Now we have to understand, far more than we usually think of, we have to understand the meaning of that word "redemption."  When we refer to this book that lies on the hand of God [Revelation 5:1] as book of redemption; when we use the word redemption, our minds go back to the atoning sacrifice of our Lord.  That is the act of redemption, when He redeemed us to God by His own blood [1 Peter 1:18-19; Revelation 5:9].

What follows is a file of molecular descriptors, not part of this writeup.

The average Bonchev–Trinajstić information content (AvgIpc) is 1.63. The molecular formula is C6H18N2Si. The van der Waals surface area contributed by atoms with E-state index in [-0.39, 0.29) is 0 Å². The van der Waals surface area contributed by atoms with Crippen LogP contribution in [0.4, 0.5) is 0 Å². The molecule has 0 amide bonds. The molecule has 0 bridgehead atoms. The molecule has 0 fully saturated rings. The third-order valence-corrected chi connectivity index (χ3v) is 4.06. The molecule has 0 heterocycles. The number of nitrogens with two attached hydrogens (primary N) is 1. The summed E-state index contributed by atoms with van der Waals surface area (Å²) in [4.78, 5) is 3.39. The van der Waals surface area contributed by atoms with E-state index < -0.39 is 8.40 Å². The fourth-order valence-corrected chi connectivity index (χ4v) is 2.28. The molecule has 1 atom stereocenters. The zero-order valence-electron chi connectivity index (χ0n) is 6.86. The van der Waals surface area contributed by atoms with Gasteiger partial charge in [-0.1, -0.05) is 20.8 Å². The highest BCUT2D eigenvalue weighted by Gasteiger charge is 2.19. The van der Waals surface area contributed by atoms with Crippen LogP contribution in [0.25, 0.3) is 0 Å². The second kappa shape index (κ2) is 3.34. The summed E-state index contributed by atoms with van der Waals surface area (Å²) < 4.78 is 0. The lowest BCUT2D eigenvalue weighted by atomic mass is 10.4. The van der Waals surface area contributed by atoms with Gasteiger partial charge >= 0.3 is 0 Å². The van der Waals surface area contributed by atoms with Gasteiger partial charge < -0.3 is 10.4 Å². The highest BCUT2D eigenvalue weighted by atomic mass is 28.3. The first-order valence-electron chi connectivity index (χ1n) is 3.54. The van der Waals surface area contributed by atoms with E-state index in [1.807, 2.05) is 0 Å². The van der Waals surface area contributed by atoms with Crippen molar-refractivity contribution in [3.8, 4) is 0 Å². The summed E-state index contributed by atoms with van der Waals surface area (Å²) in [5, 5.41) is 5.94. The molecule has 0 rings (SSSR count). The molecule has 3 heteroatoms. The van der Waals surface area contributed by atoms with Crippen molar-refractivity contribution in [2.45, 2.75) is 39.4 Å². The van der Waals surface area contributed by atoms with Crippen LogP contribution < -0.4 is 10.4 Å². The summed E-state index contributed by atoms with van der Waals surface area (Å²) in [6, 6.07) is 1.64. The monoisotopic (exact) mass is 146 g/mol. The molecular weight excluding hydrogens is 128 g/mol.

Now, that’s true.  The great root and the great fundamental basis upon which all redemption reposes is the sacrificial act, the atonement of Christ [Galatians 2:20; Hebrews 7:27].  But, the word redemption refers to far, far more than that.  The word redemption goes back in its meaning through the thousands of years of history, through the millions of the eons of creation.  It includes all of the story of God, of the ages past; all the dispensations of the past; all the marvelous theophanies of God of the past; the advent of our Lord into the world, this present age, the age of grace and of the church:  All of that is included in that word redemption.  But it also includes that vast consummation that is yet to come.  That word redemption also includes the dispensations that are yet to be.  It includes the glorious, incomparable, celestial theophanies of the Lord that are yet to be given to man.  And it includes a more glorious advent of Christ and the far more significant things that are yet to be wrought through the wondrous hands, the redeeming hands of our Lord Messiah, God’s Christ.